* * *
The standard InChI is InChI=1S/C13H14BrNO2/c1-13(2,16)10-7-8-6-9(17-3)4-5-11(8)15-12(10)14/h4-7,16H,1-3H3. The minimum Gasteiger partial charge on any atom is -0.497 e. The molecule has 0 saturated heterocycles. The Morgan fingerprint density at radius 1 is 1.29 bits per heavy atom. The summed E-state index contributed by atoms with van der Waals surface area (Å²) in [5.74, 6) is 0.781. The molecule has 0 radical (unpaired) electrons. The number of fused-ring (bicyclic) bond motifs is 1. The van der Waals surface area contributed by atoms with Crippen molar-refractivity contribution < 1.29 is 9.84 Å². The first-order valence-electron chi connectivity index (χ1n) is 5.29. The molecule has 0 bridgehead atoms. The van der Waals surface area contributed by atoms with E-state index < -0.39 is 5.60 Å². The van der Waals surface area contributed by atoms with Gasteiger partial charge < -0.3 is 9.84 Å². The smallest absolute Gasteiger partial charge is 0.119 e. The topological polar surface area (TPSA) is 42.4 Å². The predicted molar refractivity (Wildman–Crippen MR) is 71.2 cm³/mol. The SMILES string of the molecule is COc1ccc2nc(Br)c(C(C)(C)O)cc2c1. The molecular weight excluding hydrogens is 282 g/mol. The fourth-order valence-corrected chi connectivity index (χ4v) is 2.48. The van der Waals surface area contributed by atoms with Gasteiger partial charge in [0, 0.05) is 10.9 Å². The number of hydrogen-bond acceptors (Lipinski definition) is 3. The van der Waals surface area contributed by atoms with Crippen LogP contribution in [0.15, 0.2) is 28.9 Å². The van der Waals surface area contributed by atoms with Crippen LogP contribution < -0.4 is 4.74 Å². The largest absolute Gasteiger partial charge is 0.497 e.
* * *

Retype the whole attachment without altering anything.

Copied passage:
The standard InChI is InChI=1S/C13H14BrNO2/c1-13(2,16)10-7-8-6-9(17-3)4-5-11(8)15-12(10)14/h4-7,16H,1-3H3. The minimum Gasteiger partial charge on any atom is -0.497 e. The molecule has 0 saturated heterocycles. The Morgan fingerprint density at radius 1 is 1.29 bits per heavy atom. The summed E-state index contributed by atoms with van der Waals surface area (Å²) in [5.74, 6) is 0.781. The molecule has 0 radical (unpaired) electrons. The number of fused-ring (bicyclic) bond motifs is 1. The van der Waals surface area contributed by atoms with Crippen molar-refractivity contribution < 1.29 is 9.84 Å². The first-order valence-electron chi connectivity index (χ1n) is 5.29. The molecule has 0 bridgehead atoms. The van der Waals surface area contributed by atoms with E-state index < -0.39 is 5.60 Å². The van der Waals surface area contributed by atoms with Gasteiger partial charge < -0.3 is 9.84 Å². The smallest absolute Gasteiger partial charge is 0.119 e. The topological polar surface area (TPSA) is 42.4 Å². The predicted molar refractivity (Wildman–Crippen MR) is 71.2 cm³/mol. The SMILES string of the molecule is COc1ccc2nc(Br)c(C(C)(C)O)cc2c1. The molecular weight excluding hydrogens is 282 g/mol. The fourth-order valence-corrected chi connectivity index (χ4v) is 2.48. The van der Waals surface area contributed by atoms with Gasteiger partial charge in [0, 0.05) is 10.9 Å². The number of hydrogen-bond acceptors (Lipinski definition) is 3. The van der Waals surface area contributed by atoms with Crippen LogP contribution in [0.15, 0.2) is 28.9 Å². The van der Waals surface area contributed by atoms with Crippen LogP contribution < -0.4 is 4.74 Å². The largest absolute Gasteiger partial charge is 0.497 e.